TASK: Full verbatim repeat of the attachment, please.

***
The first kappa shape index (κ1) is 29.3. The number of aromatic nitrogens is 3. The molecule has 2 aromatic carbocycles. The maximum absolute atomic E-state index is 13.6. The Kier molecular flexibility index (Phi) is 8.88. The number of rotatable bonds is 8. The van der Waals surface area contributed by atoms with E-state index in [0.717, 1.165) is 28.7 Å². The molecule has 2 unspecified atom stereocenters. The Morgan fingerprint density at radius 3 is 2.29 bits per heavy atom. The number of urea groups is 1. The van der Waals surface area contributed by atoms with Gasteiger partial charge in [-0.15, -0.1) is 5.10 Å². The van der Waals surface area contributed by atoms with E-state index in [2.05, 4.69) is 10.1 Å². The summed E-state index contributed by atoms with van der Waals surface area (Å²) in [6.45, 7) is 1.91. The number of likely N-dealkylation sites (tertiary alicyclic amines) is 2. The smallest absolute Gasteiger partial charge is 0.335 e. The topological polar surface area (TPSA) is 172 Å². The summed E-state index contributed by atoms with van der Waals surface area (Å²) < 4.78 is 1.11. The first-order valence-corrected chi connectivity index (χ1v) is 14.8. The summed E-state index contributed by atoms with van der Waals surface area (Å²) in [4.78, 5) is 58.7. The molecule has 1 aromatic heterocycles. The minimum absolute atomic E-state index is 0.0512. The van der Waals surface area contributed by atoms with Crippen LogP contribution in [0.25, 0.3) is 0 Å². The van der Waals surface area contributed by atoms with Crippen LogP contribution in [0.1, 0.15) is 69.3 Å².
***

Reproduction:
The first kappa shape index (κ1) is 29.3. The number of aromatic nitrogens is 3. The molecule has 2 aromatic carbocycles. The maximum absolute atomic E-state index is 13.6. The Kier molecular flexibility index (Phi) is 8.88. The number of rotatable bonds is 8. The van der Waals surface area contributed by atoms with E-state index in [0.717, 1.165) is 28.7 Å². The molecule has 2 unspecified atom stereocenters. The Morgan fingerprint density at radius 3 is 2.29 bits per heavy atom. The number of urea groups is 1. The van der Waals surface area contributed by atoms with Gasteiger partial charge in [-0.15, -0.1) is 5.10 Å². The van der Waals surface area contributed by atoms with E-state index in [2.05, 4.69) is 10.1 Å². The summed E-state index contributed by atoms with van der Waals surface area (Å²) in [6.45, 7) is 1.91. The number of likely N-dealkylation sites (tertiary alicyclic amines) is 2. The smallest absolute Gasteiger partial charge is 0.335 e. The topological polar surface area (TPSA) is 172 Å². The summed E-state index contributed by atoms with van der Waals surface area (Å²) < 4.78 is 1.11. The first-order valence-corrected chi connectivity index (χ1v) is 14.8. The summed E-state index contributed by atoms with van der Waals surface area (Å²) in [4.78, 5) is 58.7. The molecule has 1 aromatic heterocycles. The minimum absolute atomic E-state index is 0.0512. The van der Waals surface area contributed by atoms with Crippen LogP contribution in [0.25, 0.3) is 0 Å². The van der Waals surface area contributed by atoms with Crippen LogP contribution in [0.1, 0.15) is 69.3 Å².